August 22, 2013

Eighty House Republicans wrote a letter today to John Boehner and Eric Cantor. It is getting attention because it reiterates the conservative demand that the House GOP leadership hold firm in the fight to defund the law — perhaps a sign the defund-Obamacare push is gaining momentum.

While that’s certainly noteworthy, the rationale offered in the letter for pursuing this course is also interesting:

More and more Americans are now feeling its impact — from job losses and part-time downgrades, to insurance policy changes and violations of religious liberties, to state budget strains caused by Medicaid expansions. Americans don’t like these impacts. Most Americans still believe that health care should be controlled by patients and doctors, not by the government.

Moreover, the Internal Revenue Service (IRS, an agency now publicly known to have deliberately discriminated against conservative entities, pro-Israel groups, and other organizations, is charged by law with enforcing significant portions of ObamaCare. IRS enforcement of a law Americans do not like in the first place is a double-whammy that is totally unacceptable.

Therefore, we should continue our efforts to repeal ObamaCare in its entirety this year, next year, and until we are successful.

The letter goes on to demand House GOP leaders “affirmatively defund the implementation and enforcement of ObamaCare in any relevant appropriations bill.”

And there you have it. Around one-third of House Republicans believe the push to defund Obamacare is justified in large part because it is a government takeover of health care and because of the IRS scandal.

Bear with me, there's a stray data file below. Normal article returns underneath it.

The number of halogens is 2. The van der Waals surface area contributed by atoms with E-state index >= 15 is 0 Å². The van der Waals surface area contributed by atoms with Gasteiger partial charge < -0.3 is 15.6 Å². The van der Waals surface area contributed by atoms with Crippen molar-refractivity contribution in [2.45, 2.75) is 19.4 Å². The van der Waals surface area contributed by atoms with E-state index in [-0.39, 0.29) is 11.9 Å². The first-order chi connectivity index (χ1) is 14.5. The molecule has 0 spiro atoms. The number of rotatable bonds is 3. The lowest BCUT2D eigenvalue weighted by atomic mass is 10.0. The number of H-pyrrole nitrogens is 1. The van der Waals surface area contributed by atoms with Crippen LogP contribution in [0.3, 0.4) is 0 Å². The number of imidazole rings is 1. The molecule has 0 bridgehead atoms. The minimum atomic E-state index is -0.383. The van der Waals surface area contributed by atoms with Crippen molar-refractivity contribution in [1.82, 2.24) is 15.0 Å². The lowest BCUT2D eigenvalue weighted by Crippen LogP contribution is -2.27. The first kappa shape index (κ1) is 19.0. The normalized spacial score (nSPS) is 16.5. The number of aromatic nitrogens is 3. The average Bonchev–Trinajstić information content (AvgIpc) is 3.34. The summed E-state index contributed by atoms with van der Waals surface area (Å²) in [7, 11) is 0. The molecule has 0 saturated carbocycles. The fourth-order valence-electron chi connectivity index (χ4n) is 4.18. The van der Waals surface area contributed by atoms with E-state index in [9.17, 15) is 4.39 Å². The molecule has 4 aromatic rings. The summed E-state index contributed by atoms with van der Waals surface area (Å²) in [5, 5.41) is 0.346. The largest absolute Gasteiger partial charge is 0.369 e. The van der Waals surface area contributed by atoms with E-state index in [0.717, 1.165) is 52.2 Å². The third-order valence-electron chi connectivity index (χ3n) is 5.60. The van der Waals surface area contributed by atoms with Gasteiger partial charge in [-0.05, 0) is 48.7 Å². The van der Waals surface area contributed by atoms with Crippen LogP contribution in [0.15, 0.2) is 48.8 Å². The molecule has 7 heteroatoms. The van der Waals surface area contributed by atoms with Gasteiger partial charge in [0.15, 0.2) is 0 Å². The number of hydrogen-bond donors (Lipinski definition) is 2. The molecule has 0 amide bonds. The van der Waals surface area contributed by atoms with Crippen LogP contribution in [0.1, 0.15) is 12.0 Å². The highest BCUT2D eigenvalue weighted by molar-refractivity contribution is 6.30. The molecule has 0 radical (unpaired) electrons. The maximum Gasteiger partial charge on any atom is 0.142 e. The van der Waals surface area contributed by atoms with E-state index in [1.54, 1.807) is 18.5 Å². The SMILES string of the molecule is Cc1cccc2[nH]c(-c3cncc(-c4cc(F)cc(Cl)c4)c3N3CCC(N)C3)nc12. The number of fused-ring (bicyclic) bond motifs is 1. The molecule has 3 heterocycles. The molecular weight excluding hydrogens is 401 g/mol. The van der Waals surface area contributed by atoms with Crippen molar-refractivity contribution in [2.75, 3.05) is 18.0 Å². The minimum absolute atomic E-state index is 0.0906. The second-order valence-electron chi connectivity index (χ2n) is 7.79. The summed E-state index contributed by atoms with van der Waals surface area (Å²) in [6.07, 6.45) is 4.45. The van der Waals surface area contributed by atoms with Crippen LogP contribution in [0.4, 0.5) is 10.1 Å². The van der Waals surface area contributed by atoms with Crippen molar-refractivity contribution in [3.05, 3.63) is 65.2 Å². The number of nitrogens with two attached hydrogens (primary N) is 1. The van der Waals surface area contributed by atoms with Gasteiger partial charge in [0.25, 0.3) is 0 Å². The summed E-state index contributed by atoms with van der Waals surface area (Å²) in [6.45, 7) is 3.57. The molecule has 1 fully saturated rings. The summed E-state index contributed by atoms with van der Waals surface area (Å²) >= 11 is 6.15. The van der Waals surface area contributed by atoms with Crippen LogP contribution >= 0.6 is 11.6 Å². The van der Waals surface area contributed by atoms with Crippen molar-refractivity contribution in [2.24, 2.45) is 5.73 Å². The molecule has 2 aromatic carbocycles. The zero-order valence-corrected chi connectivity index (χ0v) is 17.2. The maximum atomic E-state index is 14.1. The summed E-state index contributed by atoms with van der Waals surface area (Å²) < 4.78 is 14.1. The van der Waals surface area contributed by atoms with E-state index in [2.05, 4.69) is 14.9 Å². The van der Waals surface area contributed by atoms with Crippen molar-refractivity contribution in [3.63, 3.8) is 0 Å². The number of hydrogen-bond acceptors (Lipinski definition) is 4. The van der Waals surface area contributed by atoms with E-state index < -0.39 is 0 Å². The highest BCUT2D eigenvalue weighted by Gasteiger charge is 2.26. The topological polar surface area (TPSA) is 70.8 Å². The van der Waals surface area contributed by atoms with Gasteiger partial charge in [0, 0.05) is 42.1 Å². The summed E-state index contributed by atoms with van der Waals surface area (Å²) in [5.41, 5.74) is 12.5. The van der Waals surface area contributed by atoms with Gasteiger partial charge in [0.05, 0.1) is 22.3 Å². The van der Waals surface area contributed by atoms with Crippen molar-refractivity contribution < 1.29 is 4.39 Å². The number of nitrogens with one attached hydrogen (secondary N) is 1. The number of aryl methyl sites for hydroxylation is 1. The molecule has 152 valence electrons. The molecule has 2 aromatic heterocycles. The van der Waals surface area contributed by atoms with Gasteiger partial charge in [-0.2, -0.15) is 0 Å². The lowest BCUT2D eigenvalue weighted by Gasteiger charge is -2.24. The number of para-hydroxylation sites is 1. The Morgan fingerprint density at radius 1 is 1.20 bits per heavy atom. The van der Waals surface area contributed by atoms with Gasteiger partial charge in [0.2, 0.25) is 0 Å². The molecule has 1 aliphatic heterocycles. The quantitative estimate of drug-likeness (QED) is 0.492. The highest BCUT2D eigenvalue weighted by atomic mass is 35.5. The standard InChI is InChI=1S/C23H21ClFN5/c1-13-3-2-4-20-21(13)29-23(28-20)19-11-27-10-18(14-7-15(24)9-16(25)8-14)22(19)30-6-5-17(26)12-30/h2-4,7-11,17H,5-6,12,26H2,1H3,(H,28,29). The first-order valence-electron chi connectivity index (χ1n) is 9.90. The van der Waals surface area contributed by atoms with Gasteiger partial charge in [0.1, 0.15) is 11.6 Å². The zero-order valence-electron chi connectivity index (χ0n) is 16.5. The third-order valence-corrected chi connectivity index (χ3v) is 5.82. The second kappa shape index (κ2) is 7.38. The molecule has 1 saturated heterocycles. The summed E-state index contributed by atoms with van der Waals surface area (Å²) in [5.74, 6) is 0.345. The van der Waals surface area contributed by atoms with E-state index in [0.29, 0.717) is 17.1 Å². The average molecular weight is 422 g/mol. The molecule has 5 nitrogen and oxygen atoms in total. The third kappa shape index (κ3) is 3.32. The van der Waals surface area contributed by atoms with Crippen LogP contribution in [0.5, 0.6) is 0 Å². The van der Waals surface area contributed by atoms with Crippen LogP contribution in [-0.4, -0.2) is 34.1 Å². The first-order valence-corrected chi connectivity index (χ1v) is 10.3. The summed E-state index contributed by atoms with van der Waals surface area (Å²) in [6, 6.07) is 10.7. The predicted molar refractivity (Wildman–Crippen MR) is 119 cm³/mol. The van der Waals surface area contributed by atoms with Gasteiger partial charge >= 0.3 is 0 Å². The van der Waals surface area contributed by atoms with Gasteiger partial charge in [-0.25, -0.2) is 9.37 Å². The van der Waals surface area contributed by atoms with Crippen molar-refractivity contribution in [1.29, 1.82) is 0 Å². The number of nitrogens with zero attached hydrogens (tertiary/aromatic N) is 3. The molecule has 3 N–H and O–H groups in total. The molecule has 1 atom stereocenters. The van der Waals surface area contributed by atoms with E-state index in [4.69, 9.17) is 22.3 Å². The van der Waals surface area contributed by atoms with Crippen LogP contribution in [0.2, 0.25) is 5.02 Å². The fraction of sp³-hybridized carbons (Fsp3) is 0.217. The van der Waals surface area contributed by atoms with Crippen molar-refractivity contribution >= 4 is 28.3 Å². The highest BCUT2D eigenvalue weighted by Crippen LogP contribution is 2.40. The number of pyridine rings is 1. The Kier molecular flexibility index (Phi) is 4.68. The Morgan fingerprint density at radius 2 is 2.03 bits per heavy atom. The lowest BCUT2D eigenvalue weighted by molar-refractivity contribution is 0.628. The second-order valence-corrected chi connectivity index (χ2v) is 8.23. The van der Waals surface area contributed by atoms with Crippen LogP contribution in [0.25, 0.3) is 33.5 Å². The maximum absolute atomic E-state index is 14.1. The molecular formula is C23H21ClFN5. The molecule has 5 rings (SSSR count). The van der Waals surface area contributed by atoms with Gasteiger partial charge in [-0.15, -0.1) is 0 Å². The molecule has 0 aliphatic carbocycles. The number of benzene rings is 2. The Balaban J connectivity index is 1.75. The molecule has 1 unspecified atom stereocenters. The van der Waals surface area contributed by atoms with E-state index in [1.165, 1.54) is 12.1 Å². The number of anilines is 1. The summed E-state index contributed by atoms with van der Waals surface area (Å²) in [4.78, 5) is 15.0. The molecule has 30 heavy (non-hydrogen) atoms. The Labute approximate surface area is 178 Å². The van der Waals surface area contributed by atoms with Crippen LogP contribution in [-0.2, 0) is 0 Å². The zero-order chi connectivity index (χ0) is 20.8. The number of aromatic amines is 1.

Now, there’s no question ObamaCare leads to more government oversight of the health care system — progressives see that as a good thing — but this notion that Obamacare will mean government will “control” the whole health care system is an idea GOP leaders have pushed for literally years now. They ran on the “government takeover of health care” line way back in 2010, making it PolitiFact’s “Lie Of The Year,” and the claim has continued unabated ever since. As for the notion that the IRS scandal is the basis for continuing to get rid of the health law, that was official GOP messaging this spring.

All of which is to say that Republican leaders have relentlessly given voice to the same fabricated and crazy reasons for repeal that conservatives are now citing as justification to insist that those same GOP leaders block the law by any means necessary. If all of the stuff Republican leaders have been saying about the law were true, wouldn’t conservatives be right in demanding maximum resistance to it, even if it’s politically destructive to the GOP?

As Brian Beutler puts it, after “three years of being told Obamacare is an extential threat to the country,” it’s hardly surprising that conservatives are angry that “Republican leaders are unwilling to test the limits of their power in order to end the law.” As Beutler notes, this goes well beyond Obamacare to also encompass years of GOP deceptions about how spending is such a threat to the country that we must balance the budget in 10 years with no new revenues (something the transportation bill fiasco proved Republicans won’t actually do):

And now that Cruz, Lee, et al have opportunistically twinned Obamacare and the budget process in the minds of conservative voters, and GOP leaders are showing no interest in joining the fight, those voters are coming correctly to the conclusion that they’ve been lied to.

It’s no surprise that in their letter demanding defunding, 80 House conservatives cite James Madison and Federalist No. 58, concluding: “We look forward to collaborating to defund one of the largest grievances in our time.” GOP officials in positions of real influence have been saying this kind of stuff for years.

Greg Sargent writes The Plum Line blog, a reported opinion blog with a liberal slant -- what you might call “opinionated reporting” from the left.